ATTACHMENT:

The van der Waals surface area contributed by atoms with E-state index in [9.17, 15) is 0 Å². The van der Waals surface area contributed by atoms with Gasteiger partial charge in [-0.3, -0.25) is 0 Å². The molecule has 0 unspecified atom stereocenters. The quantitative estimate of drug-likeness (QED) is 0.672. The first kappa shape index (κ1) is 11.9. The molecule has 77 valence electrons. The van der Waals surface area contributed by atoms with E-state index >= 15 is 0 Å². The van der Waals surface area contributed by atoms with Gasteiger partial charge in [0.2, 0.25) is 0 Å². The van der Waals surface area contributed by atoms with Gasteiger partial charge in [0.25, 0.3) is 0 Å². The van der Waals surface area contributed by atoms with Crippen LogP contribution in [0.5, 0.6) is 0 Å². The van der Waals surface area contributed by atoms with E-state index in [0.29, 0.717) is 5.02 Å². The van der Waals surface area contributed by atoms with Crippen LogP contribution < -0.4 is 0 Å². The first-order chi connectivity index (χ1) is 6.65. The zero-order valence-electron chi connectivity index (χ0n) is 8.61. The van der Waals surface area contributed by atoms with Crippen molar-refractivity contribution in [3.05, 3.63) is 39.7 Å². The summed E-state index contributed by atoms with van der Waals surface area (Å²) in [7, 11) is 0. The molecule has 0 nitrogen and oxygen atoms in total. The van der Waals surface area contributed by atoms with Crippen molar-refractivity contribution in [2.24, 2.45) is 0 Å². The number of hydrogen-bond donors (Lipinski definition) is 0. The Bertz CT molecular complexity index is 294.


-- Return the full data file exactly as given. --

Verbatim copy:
The van der Waals surface area contributed by atoms with E-state index in [9.17, 15) is 0 Å². The van der Waals surface area contributed by atoms with Gasteiger partial charge in [-0.3, -0.25) is 0 Å². The molecule has 0 unspecified atom stereocenters. The quantitative estimate of drug-likeness (QED) is 0.672. The first kappa shape index (κ1) is 11.9. The molecule has 77 valence electrons. The van der Waals surface area contributed by atoms with E-state index >= 15 is 0 Å². The van der Waals surface area contributed by atoms with Gasteiger partial charge in [0.2, 0.25) is 0 Å². The van der Waals surface area contributed by atoms with Gasteiger partial charge in [0.25, 0.3) is 0 Å². The van der Waals surface area contributed by atoms with Crippen LogP contribution in [0.5, 0.6) is 0 Å². The van der Waals surface area contributed by atoms with E-state index in [0.29, 0.717) is 5.02 Å². The van der Waals surface area contributed by atoms with Crippen LogP contribution < -0.4 is 0 Å². The first-order chi connectivity index (χ1) is 6.65. The zero-order valence-electron chi connectivity index (χ0n) is 8.61. The van der Waals surface area contributed by atoms with Crippen molar-refractivity contribution in [3.05, 3.63) is 39.7 Å². The summed E-state index contributed by atoms with van der Waals surface area (Å²) in [7, 11) is 0. The molecule has 0 nitrogen and oxygen atoms in total. The van der Waals surface area contributed by atoms with Crippen molar-refractivity contribution in [2.24, 2.45) is 0 Å². The number of hydrogen-bond donors (Lipinski definition) is 0. The Bertz CT molecular complexity index is 294.